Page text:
“Girl With a Pearl Earring” and “Da Vinci code” banned in Iran. Is Google next?

November 29, 2006

* Lyrics by the Beatles, Rolling Stones, the Doors, Black Sabbath, Queen & Guns n’ Roses also banned
* Google swamped by Iranian government organized protestors
* Iran says Holocaust contest will be an annual event “until the destruction of Israel”
* Gay Iranian hanged in public
* Saudi Arabia beheads an Egyptian man
* Shia on verge of taking power in Bahrain



1. Iranians outraged at Google
2. Iran purges bestselling books
3. UN condemns Iran for human rights abuses
4. Gay Iranian hanged in public
5. Egyptian man beheaded for stabbing Saudi to death
6. Saddam victims made to walk on broken glass
7. Moroccan wins first place in Iran Holocaust cartoon contest
8. Ayatollah who backs suicide bombers aims to be new Iranian spiritual leader
9. Argentina issues warrant for arrest of former Iranian President
10. Shias win election in Bahrain
11. A process of gradually silencing opposition
12. “Iranian cleansing of 1.5 million Ahwazi Arabs”
13. “Ahmadinejad clamps down on speech” (Washington Times, Nov. 6, 2006)
14. “Iranian Moolah” (Wall Street Journal, Oct. 29, 2006)
15. “Little-known Arab group in Iran faces persecution” (SF Chronicle, Nov. 5, 2006)

[Note by Tom Gross]

This dispatch, the first of two on Iran, deals with human rights abuses and related matters in Iran and also in neighboring Arab countries. The second dispatch (tomorrow) will deal with military issues concerning Iran.


Iranian authorities are outraged that an entry on the Google Video website has located Tabriz, the ancient Azeri provincial capital, in Azerbaijan rather than Iran. Tabriz and southern Azerbaijan have been occupied by Iran for centuries. Many Azeris would like independence from Persian repression, and to link with other Azeris across the border in the now independent former Soviet republic of Azerbaijan.

The text of a tourist film on the Google Video site has drawn accusations that Google is deliberately trying to undermine Iranian sovereignty. Etemad, a reformist newspaper, accused Google of a “strange, suspicious and dubious act.”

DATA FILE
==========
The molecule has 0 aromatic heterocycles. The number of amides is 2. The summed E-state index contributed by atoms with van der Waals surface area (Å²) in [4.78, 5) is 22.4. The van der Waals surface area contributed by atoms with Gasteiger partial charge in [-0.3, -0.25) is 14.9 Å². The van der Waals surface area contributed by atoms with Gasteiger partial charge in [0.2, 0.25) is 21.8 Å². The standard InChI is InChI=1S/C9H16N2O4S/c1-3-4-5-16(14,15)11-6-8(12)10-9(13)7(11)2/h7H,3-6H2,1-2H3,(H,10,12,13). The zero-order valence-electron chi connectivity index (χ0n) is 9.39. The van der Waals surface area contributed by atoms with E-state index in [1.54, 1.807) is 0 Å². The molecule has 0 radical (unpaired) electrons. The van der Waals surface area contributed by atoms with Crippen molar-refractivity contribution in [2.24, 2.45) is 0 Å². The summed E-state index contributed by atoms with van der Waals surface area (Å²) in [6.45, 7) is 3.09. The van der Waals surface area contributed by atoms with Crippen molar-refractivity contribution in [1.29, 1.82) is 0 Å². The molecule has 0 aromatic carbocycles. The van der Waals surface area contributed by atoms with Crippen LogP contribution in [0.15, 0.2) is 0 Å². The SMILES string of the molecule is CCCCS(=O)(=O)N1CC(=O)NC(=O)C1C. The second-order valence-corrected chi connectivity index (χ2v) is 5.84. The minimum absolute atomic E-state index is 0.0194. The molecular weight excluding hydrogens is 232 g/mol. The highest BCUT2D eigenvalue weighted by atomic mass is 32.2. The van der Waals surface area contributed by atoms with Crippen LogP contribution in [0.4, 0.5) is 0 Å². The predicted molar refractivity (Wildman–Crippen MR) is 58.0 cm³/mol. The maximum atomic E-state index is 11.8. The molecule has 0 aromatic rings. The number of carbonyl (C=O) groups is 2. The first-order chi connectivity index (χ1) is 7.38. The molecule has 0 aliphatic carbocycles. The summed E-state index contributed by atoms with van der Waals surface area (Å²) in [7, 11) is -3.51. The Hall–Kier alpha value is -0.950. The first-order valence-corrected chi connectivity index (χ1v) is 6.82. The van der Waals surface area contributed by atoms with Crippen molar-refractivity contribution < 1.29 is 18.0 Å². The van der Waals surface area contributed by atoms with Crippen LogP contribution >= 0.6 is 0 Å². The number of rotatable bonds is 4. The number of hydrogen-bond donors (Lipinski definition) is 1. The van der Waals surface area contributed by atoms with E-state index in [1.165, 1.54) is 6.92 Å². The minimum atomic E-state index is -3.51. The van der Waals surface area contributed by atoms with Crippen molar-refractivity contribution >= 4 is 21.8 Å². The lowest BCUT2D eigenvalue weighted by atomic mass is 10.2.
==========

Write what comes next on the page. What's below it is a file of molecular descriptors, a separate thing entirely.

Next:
Most residents of Tabriz speak an Azeri language, not Farsi. Tabriz and other cities in the province witnessed violent protests earlier this year after the publication of a cartoon in a Farsi-language newspaper depicting a cockroach speaking in the local Azeri tongue. Other repressed provinces of Iran, whose plights are completely ignored by the Palestinian-sympathizing western media, include Kurdistan and Khuzestan.

The Iranian regime has a track record of banning Western media. In 2005, it banned the sale of the “Zionist” National Geographic because the magazine listed the “Arabian Gulf” in parentheses after “Persian Gulf.” For more, see the dispatch Zionists “secretly control” both Al-Jazeera and the National Geographic (Dec. 15, 2004).


Dozens of international bestsellers and literary masterpieces have been banned in Iran in the last few weeks in a cultural freeze instigated by the country’s extremist president, Mahmoud Ahmadinejad. Newly banned books include Farsi translations of Tracy Chevalier’s bestseller “The Girl With a Pearl Earring” and Dan Brown’s “The Da Vinci Code,” which allegedly upset clerics within Iran’s tiny Christian community. Chevalier’s novel had previously been selling well, having completed six print runs in Iran.

Another Iranian publishing house has been banned from selling a series of books featuring lyrics by the Beatles, the Rolling Stones, the Doors, Black Sabbath, Queen and Guns n’ Roses.

The clampdown has been led by hard-line culture minister, Mohammed Hossein Saffar Harandi, a former revolutionary guard and a close ally of Ahmadinejad. Saffar Harandi has said that a tougher line was needed to stop publishers from serving a “poisoned dish to the young generation.”

The crackdown also covers classics such as William Faulkner’s “As I Lay Dying,” and hundreds of historic works by Iranian authors, including books on psychology, history, politics and folklore.

The rise in book censorship mirrors repression in other spheres. In September the reformist newspaper Shargh was closed after publishing a cartoon depicting President George Bush, disguised as a horse, debating with a donkey under a halo, widely seen as representing Ahmadinejad.

(For a report on interference with classical literature in Turkey, see the dispatch Pinocchio, Tom Sawyer and Heidi convert to Islam in Turkey (Sept. 7, 2006).)


Last week, the UN General Assembly condemned Iran for human rights abuses, as a new video emerged in the West of the public hanging of Alireza Gorji, 23, and his friend Hossein Makesh, 22. The two were hanged in July in Broudjerd, Iran.